The US Supreme Court Tuesday rejected a challenge—backed by Elon Musk and Mark Cuban—of the SEC’s power to “gag” parties who settle with the agency.

The case stems from a challenge by former Xerox Corp. chief financial officer Barry Romeril, who sued for the ability to deny the Securities and Exchange Commission’s fraud allegations after he signed a 2003 settlement with the agency.

Romeril asked the high court to weigh in on whether his SEC deal, including a “no-deny” provision he referred to as a “gag order,” violated First Amendment free speech protections or constitutional guarantees of due process.

Musk, who last week appealed a ruling upholding his own settlement with the agency, joined an April amicus brief in support of Romeril’s petition. Musk’s “Twitter sitter” SEC deal calls for a Tesla Inc. attorney to screen all of his tweets related to the automaker after his 2018 missive indicating he had secured funding to take the company private.

Romeril’s settlement, which included more than $5.2 million in disgorgement, interest, and a civil fine, followed a 2003 case in which the SEC accused some Xerox executives of manipulating the printer company’s earnings reports. The deal also permanently barred him from serving as a public company officer or director.

There’s “no merit” to Romeril’s due process claims, the US Court of Appeals for the Second Circuit said in a 2021 opinion. The no-deny provision, which he first sought to strip from the settlement in 2019, didn’t “violate the First Amendment because Romeril waived his right to publicly deny the allegations,” the Second Circuit said.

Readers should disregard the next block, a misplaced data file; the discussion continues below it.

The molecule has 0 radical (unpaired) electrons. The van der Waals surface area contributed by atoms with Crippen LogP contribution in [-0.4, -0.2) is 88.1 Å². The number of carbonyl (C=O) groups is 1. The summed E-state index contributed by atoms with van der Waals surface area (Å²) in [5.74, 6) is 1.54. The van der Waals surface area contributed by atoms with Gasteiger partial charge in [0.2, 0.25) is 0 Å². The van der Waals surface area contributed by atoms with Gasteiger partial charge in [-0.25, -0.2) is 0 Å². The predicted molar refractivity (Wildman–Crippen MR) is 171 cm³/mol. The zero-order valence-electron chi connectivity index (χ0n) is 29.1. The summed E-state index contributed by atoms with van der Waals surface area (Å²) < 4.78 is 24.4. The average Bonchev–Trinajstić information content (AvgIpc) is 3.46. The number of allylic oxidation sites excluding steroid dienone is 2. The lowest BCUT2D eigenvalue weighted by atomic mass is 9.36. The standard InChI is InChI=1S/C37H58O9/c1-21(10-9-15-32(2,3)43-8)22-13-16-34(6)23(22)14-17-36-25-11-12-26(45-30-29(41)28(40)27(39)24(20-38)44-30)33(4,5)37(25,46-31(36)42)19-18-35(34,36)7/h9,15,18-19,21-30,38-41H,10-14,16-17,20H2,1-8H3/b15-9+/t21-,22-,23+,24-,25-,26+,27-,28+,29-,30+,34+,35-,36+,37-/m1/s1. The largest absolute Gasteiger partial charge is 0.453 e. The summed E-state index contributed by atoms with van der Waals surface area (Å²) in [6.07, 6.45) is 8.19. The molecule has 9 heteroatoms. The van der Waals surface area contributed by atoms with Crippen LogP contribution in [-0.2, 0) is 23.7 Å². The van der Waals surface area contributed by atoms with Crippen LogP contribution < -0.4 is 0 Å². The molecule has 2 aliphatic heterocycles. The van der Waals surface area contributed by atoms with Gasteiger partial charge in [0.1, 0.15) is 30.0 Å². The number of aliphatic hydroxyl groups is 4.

Romeril’s March 21 petition argued that the 50-year-old SEC requirement that settling defendants permanently refrain from denying the agency’s allegations is “unmoored from well-established constitutional doctrine.”

Romeril can’t reopen the settlement at this point, but “even if the lawfulness of the no-deny provision were properly before the Court, petitioner’s First Amendment challenge lacks merit,” the SEC said in its May 23 opposition brief. He “identifies no circuit that has held such a provision unconstitutional,” so “further review is not warranted.”

The New Civil Liberties Alliance and Cahill Gordon & Reindel LLP represent Romeril.

The case is Romeril v. SEC, U.S., No. 21-1284, petition denied 6/21/22.

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